Guide on Hammer-style mapping in Blender

Just going into this, I’d like to say that this probably isn’t the best way to do it. It’s very inefficient with materials so this technique may be unsuitable for heavy use in game engines like Unity.

Let’s get started. I’m going to assume you know a bit about Blender, but you could probably go in as a complete beginner and understand it.

This tutorial also suggests that you have a folder of textures. A good resource for textures is CGTextures, if you didn’t already know.

We’ll start with building a material library.

Step 1.

Start up Blender.

Step 2.

Select the default cube.

Step 3.

Open the Materials tab.

Step 4.

Name the material whatever you like. Preferably something that’ll make it easy for you to pick out of a crowd.

Step 5.

Go to the Texture tab.

Step 6.

Name your texture like you named your material.

Step 7.

Change the texture type to “Image or Movie”

Step 8.

Step 9.

Find your texture folder and import the texture you want.

Step 10.

Add a new material slot.

Add a new material.

Step 11.

Do what you did over again until you have all of your textures imported.

Step 12.

Save your .blend file. Do NOT delete the cube.

Your material library is now complete. Now onto the actual mapping.

Step 1.

Open a new file.

Step 2.

Click append in the file menu.

Step 3.

Find your material library.

Step 4.

Click on it to navigate through its files. Click on the “Materials” folder.

Step 5.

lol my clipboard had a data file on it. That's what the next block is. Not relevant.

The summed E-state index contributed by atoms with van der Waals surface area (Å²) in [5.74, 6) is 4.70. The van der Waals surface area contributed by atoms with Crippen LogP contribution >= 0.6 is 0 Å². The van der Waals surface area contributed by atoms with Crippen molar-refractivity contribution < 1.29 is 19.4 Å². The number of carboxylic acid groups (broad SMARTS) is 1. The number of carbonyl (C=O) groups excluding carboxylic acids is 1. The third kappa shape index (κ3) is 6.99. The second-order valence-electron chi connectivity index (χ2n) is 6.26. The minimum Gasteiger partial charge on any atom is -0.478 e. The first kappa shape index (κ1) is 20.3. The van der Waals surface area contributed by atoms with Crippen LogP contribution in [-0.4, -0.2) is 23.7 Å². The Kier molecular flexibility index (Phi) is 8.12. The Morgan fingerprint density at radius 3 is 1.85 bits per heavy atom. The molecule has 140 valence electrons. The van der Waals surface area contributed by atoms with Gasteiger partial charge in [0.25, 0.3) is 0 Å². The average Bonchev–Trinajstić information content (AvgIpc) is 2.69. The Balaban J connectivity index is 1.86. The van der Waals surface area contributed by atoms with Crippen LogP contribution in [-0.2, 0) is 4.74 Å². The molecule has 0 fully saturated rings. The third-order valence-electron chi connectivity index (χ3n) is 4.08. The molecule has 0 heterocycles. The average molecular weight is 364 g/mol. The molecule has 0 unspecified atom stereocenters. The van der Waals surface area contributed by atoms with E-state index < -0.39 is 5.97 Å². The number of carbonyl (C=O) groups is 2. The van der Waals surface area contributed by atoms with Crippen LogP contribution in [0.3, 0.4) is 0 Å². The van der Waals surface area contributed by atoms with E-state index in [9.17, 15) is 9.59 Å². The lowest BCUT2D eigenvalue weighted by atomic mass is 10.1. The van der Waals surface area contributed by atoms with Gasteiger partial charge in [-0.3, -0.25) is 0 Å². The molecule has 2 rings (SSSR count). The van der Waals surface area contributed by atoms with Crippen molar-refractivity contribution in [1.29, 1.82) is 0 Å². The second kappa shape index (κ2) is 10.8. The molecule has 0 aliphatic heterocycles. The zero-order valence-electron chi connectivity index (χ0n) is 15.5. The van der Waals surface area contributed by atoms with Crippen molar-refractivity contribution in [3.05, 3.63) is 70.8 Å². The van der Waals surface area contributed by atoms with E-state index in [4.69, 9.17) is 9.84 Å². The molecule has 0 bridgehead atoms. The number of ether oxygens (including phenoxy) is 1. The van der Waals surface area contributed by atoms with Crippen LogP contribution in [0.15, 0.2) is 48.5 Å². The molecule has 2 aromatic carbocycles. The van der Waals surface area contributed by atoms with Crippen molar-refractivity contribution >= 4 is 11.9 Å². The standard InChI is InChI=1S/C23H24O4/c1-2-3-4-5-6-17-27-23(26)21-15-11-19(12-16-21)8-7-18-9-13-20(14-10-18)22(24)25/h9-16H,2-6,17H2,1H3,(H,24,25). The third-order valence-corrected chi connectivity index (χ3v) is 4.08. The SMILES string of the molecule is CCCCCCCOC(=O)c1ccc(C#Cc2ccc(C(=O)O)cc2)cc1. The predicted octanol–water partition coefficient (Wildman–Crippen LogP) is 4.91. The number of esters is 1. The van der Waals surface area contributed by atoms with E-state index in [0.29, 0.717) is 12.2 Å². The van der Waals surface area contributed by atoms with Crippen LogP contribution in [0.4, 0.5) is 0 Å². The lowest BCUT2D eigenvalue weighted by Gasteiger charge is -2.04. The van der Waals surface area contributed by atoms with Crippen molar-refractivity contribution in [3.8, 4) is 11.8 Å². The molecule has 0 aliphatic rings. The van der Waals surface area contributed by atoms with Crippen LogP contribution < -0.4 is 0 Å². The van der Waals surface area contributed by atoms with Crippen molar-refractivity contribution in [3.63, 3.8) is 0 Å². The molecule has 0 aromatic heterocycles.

Select all of your materials. You probably have more than me.

Step 6.

Your materials are now selectable in the materials tab.

Step 7.

Drag out the side menu for a moment.

Step 8.

Change the Material Mode in the Shading sub-menu to “GLSL.”

Close the side menu.

Step 9.

Change into Edit Mode.

Step 10.

Change the Viewport Shading to “Texture.”

Step 11.

Build your map. I’m not going to teach you how to use blender, you can do that on your own time. (You’d probably want to google “Blender tutorial” for this)

You’d want to separate your map into different pieces, like you would in Hammer, but I’m going to keep it simple for the tutorial purposes.

Step 12.

Make sure all the materials you need are in the materials of the Brush/Model. Basically, if you need 2+ materials, you click the + icon and find the material you need in the dropdown menu found underneath the material list.

Step 13.

Select the faces that you want to texture.

Step 14.

Select the material you want and click “Assign.”

Step 15.

Go the the Shading/UVs tab, click the UV Mapping dropdown, and select “Cube Projection.”

Step 16.

Boom, the faces are textured.

Repeat for the rest of the model until all the faces are textures with the material you want them to have.

If you want to mess with the UVs to make them bigger or smaller, google “Blender UV” or something similar. There’s no lack of Blender tutorials online.

That concludes this tutorial. I’m sure there’s a better and faster way to do this, but I’ve never seen a more workflow-efficient way. Tell me if something’s hard to understand and I’ll see if I can clarify.

Iirc, Sreap – the guy who made trade_clocktown, is now using Blender for mapping and converting N64 assets; takes a fucking genius to do this.

I should probably mention that, as far as I know, you can’t use this to map for source. It’s useful if you’re coming from a Source workflow to another engine without paying for an addon like Probuilder.

I dont really understand the point of this tutorial at all. You say its a guide to Hammer-style mapping, yet I see no hammer-style mapping going on, all I see is you creating a library of textures (which you would generally have if you are modeling buildings like this anyways) and then applying the textures to the model.

Maybe this video will make a bit more sense? Really the only point is to introduce modeling in Blender like you were in Hammer (Like not worrying about UV maps). Maybe its stupid. I like it, coming from Hammer.